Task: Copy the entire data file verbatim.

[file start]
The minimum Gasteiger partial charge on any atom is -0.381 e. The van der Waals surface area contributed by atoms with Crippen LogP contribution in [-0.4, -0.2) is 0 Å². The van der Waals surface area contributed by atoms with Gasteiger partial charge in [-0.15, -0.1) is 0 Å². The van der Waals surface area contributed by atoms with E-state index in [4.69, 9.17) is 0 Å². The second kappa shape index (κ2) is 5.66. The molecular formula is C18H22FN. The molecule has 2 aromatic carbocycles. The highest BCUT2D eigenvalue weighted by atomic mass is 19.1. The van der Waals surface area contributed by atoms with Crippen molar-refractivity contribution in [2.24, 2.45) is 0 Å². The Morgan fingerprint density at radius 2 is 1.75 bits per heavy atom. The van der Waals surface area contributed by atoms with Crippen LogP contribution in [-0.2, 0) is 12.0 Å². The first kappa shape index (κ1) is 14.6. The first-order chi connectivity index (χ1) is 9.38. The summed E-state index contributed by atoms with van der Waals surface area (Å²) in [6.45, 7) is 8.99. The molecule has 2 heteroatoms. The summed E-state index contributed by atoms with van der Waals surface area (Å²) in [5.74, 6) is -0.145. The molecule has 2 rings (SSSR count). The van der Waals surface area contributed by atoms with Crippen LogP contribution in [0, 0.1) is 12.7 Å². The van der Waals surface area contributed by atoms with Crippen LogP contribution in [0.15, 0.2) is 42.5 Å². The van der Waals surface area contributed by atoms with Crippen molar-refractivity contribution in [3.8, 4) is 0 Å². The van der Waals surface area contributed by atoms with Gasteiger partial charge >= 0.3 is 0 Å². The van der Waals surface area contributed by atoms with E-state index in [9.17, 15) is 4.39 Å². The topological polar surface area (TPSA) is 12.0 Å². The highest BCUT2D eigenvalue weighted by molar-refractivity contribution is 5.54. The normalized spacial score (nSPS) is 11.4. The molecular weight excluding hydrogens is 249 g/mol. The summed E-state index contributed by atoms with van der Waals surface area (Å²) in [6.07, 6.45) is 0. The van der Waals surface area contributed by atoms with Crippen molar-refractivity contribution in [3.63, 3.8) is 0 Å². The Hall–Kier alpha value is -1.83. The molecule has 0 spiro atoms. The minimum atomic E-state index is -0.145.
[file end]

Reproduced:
The minimum Gasteiger partial charge on any atom is -0.381 e. The van der Waals surface area contributed by atoms with Crippen LogP contribution in [-0.4, -0.2) is 0 Å². The van der Waals surface area contributed by atoms with Gasteiger partial charge in [-0.15, -0.1) is 0 Å². The van der Waals surface area contributed by atoms with E-state index in [4.69, 9.17) is 0 Å². The second kappa shape index (κ2) is 5.66. The molecular formula is C18H22FN. The molecule has 2 aromatic carbocycles. The highest BCUT2D eigenvalue weighted by atomic mass is 19.1. The van der Waals surface area contributed by atoms with Crippen molar-refractivity contribution in [2.24, 2.45) is 0 Å². The Morgan fingerprint density at radius 2 is 1.75 bits per heavy atom. The van der Waals surface area contributed by atoms with Crippen LogP contribution in [-0.2, 0) is 12.0 Å². The first kappa shape index (κ1) is 14.6. The first-order chi connectivity index (χ1) is 9.38. The summed E-state index contributed by atoms with van der Waals surface area (Å²) in [6.45, 7) is 8.99. The molecule has 2 heteroatoms. The summed E-state index contributed by atoms with van der Waals surface area (Å²) in [5.74, 6) is -0.145. The molecule has 2 rings (SSSR count). The van der Waals surface area contributed by atoms with Crippen LogP contribution in [0, 0.1) is 12.7 Å². The van der Waals surface area contributed by atoms with Crippen LogP contribution in [0.15, 0.2) is 42.5 Å². The van der Waals surface area contributed by atoms with Crippen molar-refractivity contribution in [3.8, 4) is 0 Å². The van der Waals surface area contributed by atoms with Gasteiger partial charge >= 0.3 is 0 Å². The van der Waals surface area contributed by atoms with E-state index in [9.17, 15) is 4.39 Å². The topological polar surface area (TPSA) is 12.0 Å². The highest BCUT2D eigenvalue weighted by molar-refractivity contribution is 5.54. The normalized spacial score (nSPS) is 11.4. The molecular weight excluding hydrogens is 249 g/mol. The summed E-state index contributed by atoms with van der Waals surface area (Å²) in [6.07, 6.45) is 0. The van der Waals surface area contributed by atoms with Crippen molar-refractivity contribution in [3.63, 3.8) is 0 Å². The Hall–Kier alpha value is -1.83. The molecule has 0 spiro atoms. The minimum atomic E-state index is -0.145.